Tapping Into Our Brain’s Hidden Resources
Hidden in the center of our brain just behind the thalamus, sits our pineal gland. The pineal gland regulates our body’s sleep-wake cycle and circadian regulation (our cycles of day and night) or hormone balance in each 24-hour period. It is triggered by darkness. Pineal activity is inhibited by light, which is detected by the eye’s retina and sent along a series of nerve connections to the gland.
This gland contains photoreceptors, just like your eyes, and is activated by the light that passes through your eyes. I found it quite interesting that the pineal cells in composition as well as in the presence of proteins, are not found anywhere else in the body! It is our light sensitive gland tucked deep within our brains. Darkness removes this inhibition, and the pineal then releases its sleep hormone, melatonin. Melatonin is produced by the gland in the first three hours of sleep. As the light decreases, the pineal secretes more melatonin, which carries out the responses of the cycles of sleep and wakefulness. The amount of circulating melatonin rises at night, in dark conditions, creating a daily rhythm of rising and falling hormone levels. This is why sleeping in a very dark room is best for your health. Our natural melatonin reservoirs decrease through the aging process! As there are other factors inhibiting the natural production of melatonin; NSAIDS, large doses of vitamin B-12 especially the shots, caffeine, steroid drugs and alcohol consumption and of course stress. All the hormones in the body work together to keep our body unified in health. Supplementation of melatonin? Sometimes people can initially have vivid and weird dreams or morning drowsiness so start low, go slow. The one I like is a video called the Pineal Gland Activator;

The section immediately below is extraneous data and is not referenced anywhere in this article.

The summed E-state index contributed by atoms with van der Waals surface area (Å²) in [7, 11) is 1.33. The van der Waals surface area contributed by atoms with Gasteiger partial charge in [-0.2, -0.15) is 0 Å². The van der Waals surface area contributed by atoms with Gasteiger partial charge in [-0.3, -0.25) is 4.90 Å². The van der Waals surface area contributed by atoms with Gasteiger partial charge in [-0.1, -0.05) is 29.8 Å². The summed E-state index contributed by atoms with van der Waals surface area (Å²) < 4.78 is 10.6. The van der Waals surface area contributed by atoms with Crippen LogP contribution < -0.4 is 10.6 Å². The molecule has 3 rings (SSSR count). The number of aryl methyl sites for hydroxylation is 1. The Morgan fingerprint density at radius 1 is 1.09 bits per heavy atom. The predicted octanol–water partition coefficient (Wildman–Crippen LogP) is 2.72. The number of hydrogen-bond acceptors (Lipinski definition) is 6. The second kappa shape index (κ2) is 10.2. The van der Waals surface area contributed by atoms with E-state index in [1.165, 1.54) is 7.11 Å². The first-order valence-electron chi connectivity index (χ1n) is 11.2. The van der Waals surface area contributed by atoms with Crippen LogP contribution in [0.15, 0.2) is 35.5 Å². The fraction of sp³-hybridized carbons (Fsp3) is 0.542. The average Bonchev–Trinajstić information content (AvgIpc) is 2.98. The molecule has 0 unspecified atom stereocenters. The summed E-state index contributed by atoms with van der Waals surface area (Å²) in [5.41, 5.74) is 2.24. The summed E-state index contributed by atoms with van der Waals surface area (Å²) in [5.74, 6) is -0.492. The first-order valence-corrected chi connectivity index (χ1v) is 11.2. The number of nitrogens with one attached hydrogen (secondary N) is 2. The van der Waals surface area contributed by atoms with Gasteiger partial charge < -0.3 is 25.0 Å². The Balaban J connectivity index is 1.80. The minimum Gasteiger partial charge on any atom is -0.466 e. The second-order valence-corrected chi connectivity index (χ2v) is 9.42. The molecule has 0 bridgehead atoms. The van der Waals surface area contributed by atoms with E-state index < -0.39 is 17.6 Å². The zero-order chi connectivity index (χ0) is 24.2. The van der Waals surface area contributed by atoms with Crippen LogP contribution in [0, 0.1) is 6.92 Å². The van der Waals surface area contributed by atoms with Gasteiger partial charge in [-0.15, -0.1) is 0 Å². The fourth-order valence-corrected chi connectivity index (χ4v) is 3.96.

Light and motion! Play with it, what works best: on the length of time watching it, time of day, (I find later in the day is best for me). But I figure if the production may be decreasing then I will help it to increase, and it helps.